The Netherlands' spy service broke into the computers used by a powerful Russian hacking group and may be sitting on evidence relating to the breach of the U.S. Democratic National Committee, a Dutch newspaper and television show jointly reported Friday.
Reports carried in the respected daily Volkskrant and by the current affairs show Nieuwsuur said hackers working for the Dutch General Intelligence and Security Service penetrated the computers used by the group, often nicknamed Cozy Bear, in mid-2014 and watched them for at least a year, even managing to catch the hackers on camera.
Dutch Interior Minister Kajsa Ollongren, interviewed by reporters in The Hague before the government's weekly Cabinet meeting, declined to address the report, saying only that she was "very happy that we have good security services in the Netherlands that do their work well."
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President Vladimir Putin's spokesman, Dmitry Peskov, said he had yet to see any official comment from the Dutch intelligence services on the matter.
"If the Dutch media want to fuel anti-Russian hysteria in the U.S., it's an activity that can't be called honorable," he added.
Volkskrant and Nieuwsuur said that the Dutch spies used their access to help oust Cozy Bear from U.S. State Department computers in late 2014. Volkskrant said American spies were so grateful they sent the Dutch cake and flowers.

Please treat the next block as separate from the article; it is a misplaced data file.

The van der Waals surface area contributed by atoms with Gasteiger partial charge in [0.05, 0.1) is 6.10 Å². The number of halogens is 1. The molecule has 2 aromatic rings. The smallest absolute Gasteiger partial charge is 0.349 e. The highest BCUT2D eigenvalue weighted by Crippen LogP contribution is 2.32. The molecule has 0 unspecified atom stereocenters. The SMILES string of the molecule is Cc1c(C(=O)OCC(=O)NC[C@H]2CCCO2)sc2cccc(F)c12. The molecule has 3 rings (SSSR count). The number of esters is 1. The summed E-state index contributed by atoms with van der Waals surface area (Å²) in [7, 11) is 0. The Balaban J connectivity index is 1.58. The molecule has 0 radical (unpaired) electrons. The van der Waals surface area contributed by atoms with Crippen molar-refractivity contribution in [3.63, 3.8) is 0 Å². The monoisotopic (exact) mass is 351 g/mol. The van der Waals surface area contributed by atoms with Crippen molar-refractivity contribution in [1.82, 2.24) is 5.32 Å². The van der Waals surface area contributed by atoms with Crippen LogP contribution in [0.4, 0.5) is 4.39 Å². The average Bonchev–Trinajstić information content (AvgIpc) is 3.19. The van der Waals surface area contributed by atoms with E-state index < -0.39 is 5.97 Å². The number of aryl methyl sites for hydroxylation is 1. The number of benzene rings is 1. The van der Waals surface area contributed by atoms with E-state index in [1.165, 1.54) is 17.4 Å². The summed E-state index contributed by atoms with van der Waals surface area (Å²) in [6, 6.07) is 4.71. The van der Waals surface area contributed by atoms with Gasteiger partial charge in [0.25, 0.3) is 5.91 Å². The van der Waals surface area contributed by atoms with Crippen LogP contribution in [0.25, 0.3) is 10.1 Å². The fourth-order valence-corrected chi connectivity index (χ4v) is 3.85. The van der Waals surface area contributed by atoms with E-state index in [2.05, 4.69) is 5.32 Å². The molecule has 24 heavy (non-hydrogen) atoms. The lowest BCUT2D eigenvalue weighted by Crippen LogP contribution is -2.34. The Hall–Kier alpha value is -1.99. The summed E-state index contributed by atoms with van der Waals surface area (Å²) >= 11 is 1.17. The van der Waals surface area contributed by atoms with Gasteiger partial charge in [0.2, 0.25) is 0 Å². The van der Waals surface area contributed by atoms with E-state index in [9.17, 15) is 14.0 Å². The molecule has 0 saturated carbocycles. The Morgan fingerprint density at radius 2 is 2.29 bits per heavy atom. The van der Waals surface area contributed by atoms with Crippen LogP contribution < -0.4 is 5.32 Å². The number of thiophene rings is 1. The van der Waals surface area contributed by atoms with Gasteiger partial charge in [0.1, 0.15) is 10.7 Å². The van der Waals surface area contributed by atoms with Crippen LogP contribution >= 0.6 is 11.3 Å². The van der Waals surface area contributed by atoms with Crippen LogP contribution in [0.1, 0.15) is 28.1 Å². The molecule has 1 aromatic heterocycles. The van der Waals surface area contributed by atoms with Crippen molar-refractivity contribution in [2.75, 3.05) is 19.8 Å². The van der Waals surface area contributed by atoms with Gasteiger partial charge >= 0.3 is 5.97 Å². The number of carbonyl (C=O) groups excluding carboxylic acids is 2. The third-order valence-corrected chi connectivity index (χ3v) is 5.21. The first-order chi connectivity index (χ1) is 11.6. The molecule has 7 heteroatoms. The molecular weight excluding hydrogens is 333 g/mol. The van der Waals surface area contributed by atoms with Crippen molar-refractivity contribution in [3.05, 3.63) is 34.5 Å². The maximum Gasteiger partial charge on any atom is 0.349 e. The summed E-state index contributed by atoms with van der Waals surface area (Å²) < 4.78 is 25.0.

Ko Colijn, a researcher at Clingendael, the Netherlands Institute of International Relations, said the report may indicate a leveling trend in which small but tech-savvy countries like the Netherlands "can compensate their military inferiority with cyber quality surpluses."
The news drew particular attention in Washington, where Cozy Bear has been identified as one of two Russian government-linked hacking groups that broke in to the DNC ahead of the 2016 presidential election. The other group is usually called Fancy Bear.
Unmasking the Cozy Bear hackers would provide key evidence for investigators trying to unravel the DNC breach, but it may not dispel the mystery surrounding the leaks that followed.
A recent AP investigation found that all but one of the two dozen or so officials whose emails were published in the run-up to the 2016 election were targeted by Fancy Bear, which cybersecurity firm CrowdStrike said operated independently from Cozy Bear.
The Kremlin has denied meddling in the U.S. presidential vote.